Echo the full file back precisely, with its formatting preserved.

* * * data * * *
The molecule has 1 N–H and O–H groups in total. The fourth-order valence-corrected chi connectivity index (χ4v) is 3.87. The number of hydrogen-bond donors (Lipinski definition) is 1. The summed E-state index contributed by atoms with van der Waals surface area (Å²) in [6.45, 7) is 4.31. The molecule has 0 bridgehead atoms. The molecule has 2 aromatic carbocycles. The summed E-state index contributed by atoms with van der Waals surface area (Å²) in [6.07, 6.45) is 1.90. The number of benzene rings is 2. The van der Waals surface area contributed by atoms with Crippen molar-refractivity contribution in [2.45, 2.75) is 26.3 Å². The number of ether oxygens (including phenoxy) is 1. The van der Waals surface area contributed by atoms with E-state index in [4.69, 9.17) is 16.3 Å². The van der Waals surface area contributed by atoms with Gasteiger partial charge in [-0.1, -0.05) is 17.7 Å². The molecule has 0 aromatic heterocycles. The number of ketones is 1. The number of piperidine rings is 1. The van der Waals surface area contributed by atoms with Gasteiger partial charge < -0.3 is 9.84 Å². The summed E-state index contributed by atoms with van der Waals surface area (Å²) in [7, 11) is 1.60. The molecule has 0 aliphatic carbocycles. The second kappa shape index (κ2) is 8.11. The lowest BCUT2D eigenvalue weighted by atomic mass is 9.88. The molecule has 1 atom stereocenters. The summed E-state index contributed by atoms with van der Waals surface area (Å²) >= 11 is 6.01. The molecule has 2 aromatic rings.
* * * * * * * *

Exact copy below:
The molecule has 1 N–H and O–H groups in total. The fourth-order valence-corrected chi connectivity index (χ4v) is 3.87. The number of hydrogen-bond donors (Lipinski definition) is 1. The summed E-state index contributed by atoms with van der Waals surface area (Å²) in [6.45, 7) is 4.31. The molecule has 0 bridgehead atoms. The molecule has 2 aromatic carbocycles. The summed E-state index contributed by atoms with van der Waals surface area (Å²) in [6.07, 6.45) is 1.90. The number of benzene rings is 2. The van der Waals surface area contributed by atoms with Crippen molar-refractivity contribution in [2.45, 2.75) is 26.3 Å². The number of ether oxygens (including phenoxy) is 1. The van der Waals surface area contributed by atoms with E-state index in [4.69, 9.17) is 16.3 Å². The van der Waals surface area contributed by atoms with Gasteiger partial charge in [-0.1, -0.05) is 17.7 Å². The molecule has 0 aromatic heterocycles. The number of ketones is 1. The number of piperidine rings is 1. The van der Waals surface area contributed by atoms with Gasteiger partial charge < -0.3 is 9.84 Å². The summed E-state index contributed by atoms with van der Waals surface area (Å²) in [7, 11) is 1.60. The molecule has 0 aliphatic carbocycles. The second kappa shape index (κ2) is 8.11. The lowest BCUT2D eigenvalue weighted by atomic mass is 9.88. The molecule has 1 atom stereocenters. The summed E-state index contributed by atoms with van der Waals surface area (Å²) >= 11 is 6.01. The molecule has 2 aromatic rings.